Aerial survey specialist Bluesky has launched what is thought to be the UK’s first ever National Tree Map. Created using the most up to date aerial photography and colour infrared datasets combined with detailed height models the Bluesky National Tree Map provides a detailed assessment of tree heights and canopy cover.
Bluesky tree maps are already in use within a number of local authorities and utility companies and interest in the new product has now been received from insurance companies and forestry organisations. The digital map layer, covering the whole of England and Wales, will be available in its entirety early next year and plans are already in place for cover of Scotland.
“Trees contribute an enormous amount; they provide valuable habitats for wildlife, improve the air we breathe and help to conserve energy in nearby buildings. However they also pose a risk to properties and utility networks with root damage causing subsidence and pipeline fractures, and branches and falling trees affecting overhead cables,” commented Rachel Tidmarsh, Managing Director of Bluesky International. “It is therefore essential that those charged with managing trees and other essential resources have the tools they require. By creating a single, off the shelf product, for the whole of the country we are, for the first time, giving them the information they need to make informed decisions in a timely and cost effective manner.”
“By using innovative algorithms and image processing techniques we have been able to partially automate the production of the National Tree Map making its creation a reality,” continued Tidmarsh. “A team of experienced professionals then complete an extensive QA process to ensure the quality and accuracy of the four themed layers.”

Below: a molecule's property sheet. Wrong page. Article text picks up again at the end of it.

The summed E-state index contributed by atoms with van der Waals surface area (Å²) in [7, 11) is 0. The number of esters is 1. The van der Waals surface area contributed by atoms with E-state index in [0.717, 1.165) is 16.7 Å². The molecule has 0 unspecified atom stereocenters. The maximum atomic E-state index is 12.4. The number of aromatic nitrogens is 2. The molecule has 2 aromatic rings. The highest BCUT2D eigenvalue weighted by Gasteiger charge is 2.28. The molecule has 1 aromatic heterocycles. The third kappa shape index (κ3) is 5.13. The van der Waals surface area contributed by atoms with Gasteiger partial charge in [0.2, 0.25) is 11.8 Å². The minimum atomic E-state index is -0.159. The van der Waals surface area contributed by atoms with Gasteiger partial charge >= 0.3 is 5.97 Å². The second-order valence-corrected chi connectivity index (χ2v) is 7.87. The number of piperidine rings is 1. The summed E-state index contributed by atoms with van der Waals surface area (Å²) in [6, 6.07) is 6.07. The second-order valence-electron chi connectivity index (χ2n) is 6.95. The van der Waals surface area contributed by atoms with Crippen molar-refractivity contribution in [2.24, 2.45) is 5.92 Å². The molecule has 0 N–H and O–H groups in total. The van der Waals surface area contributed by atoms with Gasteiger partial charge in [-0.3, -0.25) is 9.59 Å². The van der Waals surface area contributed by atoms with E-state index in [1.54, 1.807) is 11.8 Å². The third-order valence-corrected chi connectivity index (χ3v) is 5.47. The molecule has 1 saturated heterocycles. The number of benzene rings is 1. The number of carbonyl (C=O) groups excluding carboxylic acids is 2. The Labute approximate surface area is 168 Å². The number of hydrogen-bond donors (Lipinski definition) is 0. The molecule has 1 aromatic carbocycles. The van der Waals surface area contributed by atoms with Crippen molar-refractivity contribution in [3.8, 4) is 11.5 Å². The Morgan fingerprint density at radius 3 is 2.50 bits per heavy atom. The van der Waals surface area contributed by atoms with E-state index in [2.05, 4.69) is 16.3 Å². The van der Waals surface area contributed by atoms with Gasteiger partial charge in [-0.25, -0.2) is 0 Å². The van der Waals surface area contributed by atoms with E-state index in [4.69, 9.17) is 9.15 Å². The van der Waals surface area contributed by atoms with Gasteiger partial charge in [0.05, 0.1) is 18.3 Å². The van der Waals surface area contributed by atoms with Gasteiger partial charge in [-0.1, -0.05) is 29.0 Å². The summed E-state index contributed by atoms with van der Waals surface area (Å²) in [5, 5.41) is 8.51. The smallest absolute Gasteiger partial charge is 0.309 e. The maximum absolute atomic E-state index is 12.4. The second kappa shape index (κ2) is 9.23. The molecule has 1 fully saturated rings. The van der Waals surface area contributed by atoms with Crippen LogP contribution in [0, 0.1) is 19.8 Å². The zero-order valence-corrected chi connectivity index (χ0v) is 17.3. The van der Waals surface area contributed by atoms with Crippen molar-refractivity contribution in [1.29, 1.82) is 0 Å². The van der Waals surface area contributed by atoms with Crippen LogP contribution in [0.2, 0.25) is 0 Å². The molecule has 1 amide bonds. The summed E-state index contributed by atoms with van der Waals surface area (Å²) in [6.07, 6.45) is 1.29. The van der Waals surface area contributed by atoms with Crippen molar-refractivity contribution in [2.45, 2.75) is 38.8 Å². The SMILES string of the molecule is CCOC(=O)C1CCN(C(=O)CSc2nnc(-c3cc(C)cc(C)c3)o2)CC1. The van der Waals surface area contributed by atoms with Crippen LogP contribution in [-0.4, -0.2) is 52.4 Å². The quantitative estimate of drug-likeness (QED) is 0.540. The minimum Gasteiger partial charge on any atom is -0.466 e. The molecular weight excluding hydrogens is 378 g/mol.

The production of the Bluesky National Tree Map follows hot on the heels of other tree mapping projects around the world. Earlier this year NASA, with the help of US Government conservationists, accurately documented for the first time the tree population of America using space-based radar, satellites, computer programs and lots of groundwork. Bluesky itself has already completed a number of large scale tree mapping projects for local authorities across the UK including Cambridge and Carlisle City Councils as well as Red Rose Forest and The Ecology Consultancy.
In the UK a recently published government white paper on the natural environment ‘The Natural Choice’ has highlighted some measurements of the economic benefits of urban green spaces. These include an estimated benefit of £300 per person, per year, attributed to living within a view of green space. While urban green spaces nationally are estimated to be worth £2.3 billion to the economy, per year. Maintaining the UK’s green spaces is predicted to deliver £30 billion in health and welfare benefits alone however failing to maintain this valuable resource would cost an estimated £20 billion each year.